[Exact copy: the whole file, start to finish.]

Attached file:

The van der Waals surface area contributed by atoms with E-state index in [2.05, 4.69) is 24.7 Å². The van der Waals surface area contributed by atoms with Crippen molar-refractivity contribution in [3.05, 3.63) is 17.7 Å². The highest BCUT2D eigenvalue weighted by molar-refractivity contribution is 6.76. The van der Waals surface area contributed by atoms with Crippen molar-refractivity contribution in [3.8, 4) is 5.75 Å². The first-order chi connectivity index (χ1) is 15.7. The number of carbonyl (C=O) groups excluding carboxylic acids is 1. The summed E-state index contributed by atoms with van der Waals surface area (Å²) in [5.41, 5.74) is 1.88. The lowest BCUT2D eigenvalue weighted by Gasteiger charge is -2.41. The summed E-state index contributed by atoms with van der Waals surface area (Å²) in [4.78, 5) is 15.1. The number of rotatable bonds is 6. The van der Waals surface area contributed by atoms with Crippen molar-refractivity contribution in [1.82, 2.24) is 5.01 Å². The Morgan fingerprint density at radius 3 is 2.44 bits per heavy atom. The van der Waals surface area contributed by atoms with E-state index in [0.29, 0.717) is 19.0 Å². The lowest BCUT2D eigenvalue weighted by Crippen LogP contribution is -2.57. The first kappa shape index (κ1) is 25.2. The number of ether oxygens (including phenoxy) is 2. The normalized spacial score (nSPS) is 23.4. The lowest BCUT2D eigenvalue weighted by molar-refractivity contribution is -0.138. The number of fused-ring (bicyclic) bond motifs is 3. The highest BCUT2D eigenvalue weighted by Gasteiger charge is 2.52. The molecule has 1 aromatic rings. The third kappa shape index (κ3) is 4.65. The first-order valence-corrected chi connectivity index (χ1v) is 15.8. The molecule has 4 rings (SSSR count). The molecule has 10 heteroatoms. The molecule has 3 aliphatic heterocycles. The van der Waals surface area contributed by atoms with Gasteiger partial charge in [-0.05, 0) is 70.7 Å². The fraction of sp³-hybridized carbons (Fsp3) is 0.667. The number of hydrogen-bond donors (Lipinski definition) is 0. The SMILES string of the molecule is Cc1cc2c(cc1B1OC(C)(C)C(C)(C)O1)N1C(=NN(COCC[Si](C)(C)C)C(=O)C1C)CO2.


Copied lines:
The van der Waals surface area contributed by atoms with E-state index in [2.05, 4.69) is 24.7 Å². The van der Waals surface area contributed by atoms with Crippen molar-refractivity contribution in [3.05, 3.63) is 17.7 Å². The highest BCUT2D eigenvalue weighted by molar-refractivity contribution is 6.76. The van der Waals surface area contributed by atoms with Crippen molar-refractivity contribution in [3.8, 4) is 5.75 Å². The first-order chi connectivity index (χ1) is 15.7. The number of carbonyl (C=O) groups excluding carboxylic acids is 1. The summed E-state index contributed by atoms with van der Waals surface area (Å²) in [5.41, 5.74) is 1.88. The lowest BCUT2D eigenvalue weighted by Gasteiger charge is -2.41. The summed E-state index contributed by atoms with van der Waals surface area (Å²) in [4.78, 5) is 15.1. The number of rotatable bonds is 6. The van der Waals surface area contributed by atoms with Crippen molar-refractivity contribution in [1.82, 2.24) is 5.01 Å². The Morgan fingerprint density at radius 3 is 2.44 bits per heavy atom. The van der Waals surface area contributed by atoms with E-state index in [0.29, 0.717) is 19.0 Å². The lowest BCUT2D eigenvalue weighted by Crippen LogP contribution is -2.57. The first kappa shape index (κ1) is 25.2. The number of ether oxygens (including phenoxy) is 2. The normalized spacial score (nSPS) is 23.4. The lowest BCUT2D eigenvalue weighted by molar-refractivity contribution is -0.138. The number of fused-ring (bicyclic) bond motifs is 3. The highest BCUT2D eigenvalue weighted by Gasteiger charge is 2.52. The molecule has 1 aromatic rings. The third kappa shape index (κ3) is 4.65. The first-order valence-corrected chi connectivity index (χ1v) is 15.8. The molecule has 4 rings (SSSR count). The molecule has 10 heteroatoms. The molecule has 3 aliphatic heterocycles. The van der Waals surface area contributed by atoms with Gasteiger partial charge in [-0.05, 0) is 70.7 Å². The fraction of sp³-hybridized carbons (Fsp3) is 0.667. The number of hydrogen-bond donors (Lipinski definition) is 0. The SMILES string of the molecule is Cc1cc2c(cc1B1OC(C)(C)C(C)(C)O1)N1C(=NN(COCC[Si](C)(C)C)C(=O)C1C)CO2.